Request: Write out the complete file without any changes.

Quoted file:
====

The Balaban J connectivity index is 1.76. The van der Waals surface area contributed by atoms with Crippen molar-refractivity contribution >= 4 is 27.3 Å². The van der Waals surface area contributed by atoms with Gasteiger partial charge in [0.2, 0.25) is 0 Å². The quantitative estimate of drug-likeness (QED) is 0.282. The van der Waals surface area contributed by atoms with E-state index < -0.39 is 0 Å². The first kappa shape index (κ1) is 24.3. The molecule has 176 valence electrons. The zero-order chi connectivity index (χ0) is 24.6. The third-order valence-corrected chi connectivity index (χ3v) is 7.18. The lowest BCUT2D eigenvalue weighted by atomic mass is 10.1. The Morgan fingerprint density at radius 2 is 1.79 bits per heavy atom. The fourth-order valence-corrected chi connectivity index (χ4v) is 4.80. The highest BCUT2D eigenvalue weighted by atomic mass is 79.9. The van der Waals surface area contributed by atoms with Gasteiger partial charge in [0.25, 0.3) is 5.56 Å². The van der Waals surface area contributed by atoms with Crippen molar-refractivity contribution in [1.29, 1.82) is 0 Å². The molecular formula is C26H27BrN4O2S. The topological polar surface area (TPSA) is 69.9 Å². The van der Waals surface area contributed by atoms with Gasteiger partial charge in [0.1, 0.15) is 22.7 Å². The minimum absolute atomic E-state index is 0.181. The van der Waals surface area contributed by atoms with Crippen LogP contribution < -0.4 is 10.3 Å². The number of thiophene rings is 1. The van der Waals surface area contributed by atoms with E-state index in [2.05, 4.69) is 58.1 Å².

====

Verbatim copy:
The Balaban J connectivity index is 1.76. The van der Waals surface area contributed by atoms with Crippen molar-refractivity contribution >= 4 is 27.3 Å². The van der Waals surface area contributed by atoms with Gasteiger partial charge in [0.2, 0.25) is 0 Å². The quantitative estimate of drug-likeness (QED) is 0.282. The van der Waals surface area contributed by atoms with E-state index < -0.39 is 0 Å². The first kappa shape index (κ1) is 24.3. The molecule has 176 valence electrons. The zero-order chi connectivity index (χ0) is 24.6. The third-order valence-corrected chi connectivity index (χ3v) is 7.18. The lowest BCUT2D eigenvalue weighted by atomic mass is 10.1. The Morgan fingerprint density at radius 2 is 1.79 bits per heavy atom. The fourth-order valence-corrected chi connectivity index (χ4v) is 4.80. The highest BCUT2D eigenvalue weighted by atomic mass is 79.9. The van der Waals surface area contributed by atoms with Gasteiger partial charge in [0.25, 0.3) is 5.56 Å². The van der Waals surface area contributed by atoms with Crippen molar-refractivity contribution in [1.29, 1.82) is 0 Å². The molecular formula is C26H27BrN4O2S. The topological polar surface area (TPSA) is 69.9 Å². The van der Waals surface area contributed by atoms with Gasteiger partial charge in [0.1, 0.15) is 22.7 Å². The minimum absolute atomic E-state index is 0.181. The van der Waals surface area contributed by atoms with Crippen LogP contribution < -0.4 is 10.3 Å². The number of thiophene rings is 1. The van der Waals surface area contributed by atoms with E-state index in [2.05, 4.69) is 58.1 Å².